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wanted to tackle(see Figure 3), their level of involvement (simple to complex) and the time they could spend on the tasks (Clark, 98, Grabinger, 98).

Figure 2. Murder under the Microscope Professional Challenge 98.

Professional Challenge 98 took over six months to design, develop and implement. In the beginning, the multidisciplinary project group worked in isolation from each and the project was driven by technological capability. The introduction of the framework with both technology and educational concerns brought the project back into alignment and provided a clearer sense of perspective. At first the project was driven by technology with pedagogical issues secondary. The framework brought a shift in the group focus and balanced the focus between technology and education. With a clearer pedagogical direction and how technology could best deliver, the group as a whole became more cohesive. Professional Challenge 98 provided an excellent example of a "REAL", promoting study and investigation within authentic contexts, encouraging student responsibility, initiative and decision-making while cultivating a collaborative learning community. Unfortunately, what Professional Challenge 98 lacked was a sense of place. Participants in the challenge were aware that other competitors were competing and could chat to experts and other teams on-line, but these events were still in isolation and alienating with no metaphorical references to physical embodiment. The challenge and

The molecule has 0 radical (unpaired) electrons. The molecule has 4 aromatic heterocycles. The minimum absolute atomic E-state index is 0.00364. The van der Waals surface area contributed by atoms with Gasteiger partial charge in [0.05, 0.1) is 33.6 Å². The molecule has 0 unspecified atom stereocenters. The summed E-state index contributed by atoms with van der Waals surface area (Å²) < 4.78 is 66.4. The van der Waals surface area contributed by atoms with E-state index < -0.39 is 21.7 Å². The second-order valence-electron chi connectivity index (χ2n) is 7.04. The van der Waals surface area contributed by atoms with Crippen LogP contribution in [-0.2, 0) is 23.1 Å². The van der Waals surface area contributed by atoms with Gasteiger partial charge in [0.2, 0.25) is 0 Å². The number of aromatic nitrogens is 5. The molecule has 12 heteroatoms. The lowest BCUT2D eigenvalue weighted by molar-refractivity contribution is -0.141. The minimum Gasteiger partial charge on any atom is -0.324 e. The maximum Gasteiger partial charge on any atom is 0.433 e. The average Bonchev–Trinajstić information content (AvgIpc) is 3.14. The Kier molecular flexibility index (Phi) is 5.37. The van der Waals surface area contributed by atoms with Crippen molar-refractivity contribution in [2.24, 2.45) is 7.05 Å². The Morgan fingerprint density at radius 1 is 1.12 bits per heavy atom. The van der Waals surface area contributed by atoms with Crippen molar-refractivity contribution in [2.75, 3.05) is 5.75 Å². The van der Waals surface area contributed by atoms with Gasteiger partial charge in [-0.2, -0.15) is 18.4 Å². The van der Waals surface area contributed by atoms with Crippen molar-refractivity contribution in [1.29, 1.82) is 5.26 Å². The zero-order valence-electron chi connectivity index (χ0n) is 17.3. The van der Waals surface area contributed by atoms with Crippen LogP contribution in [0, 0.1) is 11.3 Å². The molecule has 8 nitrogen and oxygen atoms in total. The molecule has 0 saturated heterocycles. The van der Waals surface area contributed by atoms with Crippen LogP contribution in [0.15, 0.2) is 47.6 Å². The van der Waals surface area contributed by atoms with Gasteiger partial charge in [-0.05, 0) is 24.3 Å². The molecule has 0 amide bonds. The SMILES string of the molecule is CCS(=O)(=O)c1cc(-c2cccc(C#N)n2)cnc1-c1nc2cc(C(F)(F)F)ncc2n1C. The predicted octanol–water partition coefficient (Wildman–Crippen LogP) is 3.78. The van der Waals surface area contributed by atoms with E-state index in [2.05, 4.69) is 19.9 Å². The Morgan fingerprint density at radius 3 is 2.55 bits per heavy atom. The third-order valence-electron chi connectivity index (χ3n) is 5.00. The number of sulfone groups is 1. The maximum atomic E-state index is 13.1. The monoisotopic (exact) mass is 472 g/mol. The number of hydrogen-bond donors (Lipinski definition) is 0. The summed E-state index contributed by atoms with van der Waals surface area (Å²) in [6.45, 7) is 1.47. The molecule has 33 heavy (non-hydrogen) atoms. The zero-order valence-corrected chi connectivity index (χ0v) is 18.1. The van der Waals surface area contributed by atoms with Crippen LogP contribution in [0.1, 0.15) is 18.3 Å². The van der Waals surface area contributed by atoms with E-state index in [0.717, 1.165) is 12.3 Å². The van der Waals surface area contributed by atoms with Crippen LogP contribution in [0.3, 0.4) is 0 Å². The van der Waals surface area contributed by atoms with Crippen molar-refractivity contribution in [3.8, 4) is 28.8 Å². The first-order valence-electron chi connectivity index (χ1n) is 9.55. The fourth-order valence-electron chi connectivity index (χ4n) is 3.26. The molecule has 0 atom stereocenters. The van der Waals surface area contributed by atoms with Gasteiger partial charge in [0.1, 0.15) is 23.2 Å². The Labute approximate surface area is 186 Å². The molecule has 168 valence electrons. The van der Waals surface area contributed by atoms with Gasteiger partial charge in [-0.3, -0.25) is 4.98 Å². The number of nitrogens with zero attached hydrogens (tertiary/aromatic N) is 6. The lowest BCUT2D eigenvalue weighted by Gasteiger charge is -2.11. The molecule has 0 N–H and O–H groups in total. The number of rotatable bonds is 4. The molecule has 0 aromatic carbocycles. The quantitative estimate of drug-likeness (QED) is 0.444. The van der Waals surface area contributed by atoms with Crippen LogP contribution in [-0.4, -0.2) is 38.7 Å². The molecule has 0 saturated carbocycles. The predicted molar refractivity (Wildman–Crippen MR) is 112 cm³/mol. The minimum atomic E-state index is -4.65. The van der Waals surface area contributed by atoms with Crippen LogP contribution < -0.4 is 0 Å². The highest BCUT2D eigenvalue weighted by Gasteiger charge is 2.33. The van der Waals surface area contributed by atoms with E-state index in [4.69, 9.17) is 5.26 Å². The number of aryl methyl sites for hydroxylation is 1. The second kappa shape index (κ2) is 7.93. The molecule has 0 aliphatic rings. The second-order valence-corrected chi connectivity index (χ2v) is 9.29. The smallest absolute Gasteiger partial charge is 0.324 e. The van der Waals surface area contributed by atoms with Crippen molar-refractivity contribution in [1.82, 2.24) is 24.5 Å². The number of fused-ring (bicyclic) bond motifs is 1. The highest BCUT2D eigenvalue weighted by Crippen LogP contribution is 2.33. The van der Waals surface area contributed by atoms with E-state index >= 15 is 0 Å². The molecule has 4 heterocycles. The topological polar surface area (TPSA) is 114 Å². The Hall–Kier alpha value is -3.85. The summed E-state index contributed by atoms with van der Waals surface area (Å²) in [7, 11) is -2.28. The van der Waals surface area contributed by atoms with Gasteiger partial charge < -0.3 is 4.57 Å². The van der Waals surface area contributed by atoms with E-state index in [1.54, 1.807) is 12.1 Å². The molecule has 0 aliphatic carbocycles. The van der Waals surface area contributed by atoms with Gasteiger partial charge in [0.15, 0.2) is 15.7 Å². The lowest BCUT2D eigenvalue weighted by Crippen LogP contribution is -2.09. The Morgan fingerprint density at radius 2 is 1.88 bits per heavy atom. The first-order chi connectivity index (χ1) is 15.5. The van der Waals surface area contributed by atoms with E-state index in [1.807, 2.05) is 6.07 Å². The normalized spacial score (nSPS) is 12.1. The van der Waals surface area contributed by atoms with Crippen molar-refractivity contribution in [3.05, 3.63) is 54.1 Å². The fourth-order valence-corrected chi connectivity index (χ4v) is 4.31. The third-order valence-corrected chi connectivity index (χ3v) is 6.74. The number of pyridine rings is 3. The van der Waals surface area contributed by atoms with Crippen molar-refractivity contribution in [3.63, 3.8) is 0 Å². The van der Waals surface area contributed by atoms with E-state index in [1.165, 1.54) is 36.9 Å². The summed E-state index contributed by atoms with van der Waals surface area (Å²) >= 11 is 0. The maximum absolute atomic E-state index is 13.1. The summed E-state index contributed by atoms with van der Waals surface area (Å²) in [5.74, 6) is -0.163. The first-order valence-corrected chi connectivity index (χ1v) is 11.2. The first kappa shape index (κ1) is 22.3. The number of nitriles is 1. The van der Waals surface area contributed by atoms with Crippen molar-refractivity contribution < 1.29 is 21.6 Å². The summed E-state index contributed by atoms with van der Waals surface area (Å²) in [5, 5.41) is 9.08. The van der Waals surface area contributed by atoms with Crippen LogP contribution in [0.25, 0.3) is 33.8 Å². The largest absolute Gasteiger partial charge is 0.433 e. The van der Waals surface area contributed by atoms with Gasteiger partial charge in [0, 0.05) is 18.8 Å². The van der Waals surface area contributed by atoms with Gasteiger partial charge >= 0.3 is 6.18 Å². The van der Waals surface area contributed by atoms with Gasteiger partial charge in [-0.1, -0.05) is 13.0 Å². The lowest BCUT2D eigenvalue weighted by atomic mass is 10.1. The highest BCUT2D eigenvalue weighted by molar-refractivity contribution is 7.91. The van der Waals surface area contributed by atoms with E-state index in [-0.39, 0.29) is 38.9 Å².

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its environment lends itself ideally to the possibilities that are afforded by creating a sense of place.

Figure 3. Projects web-page for Murder under the Microscope.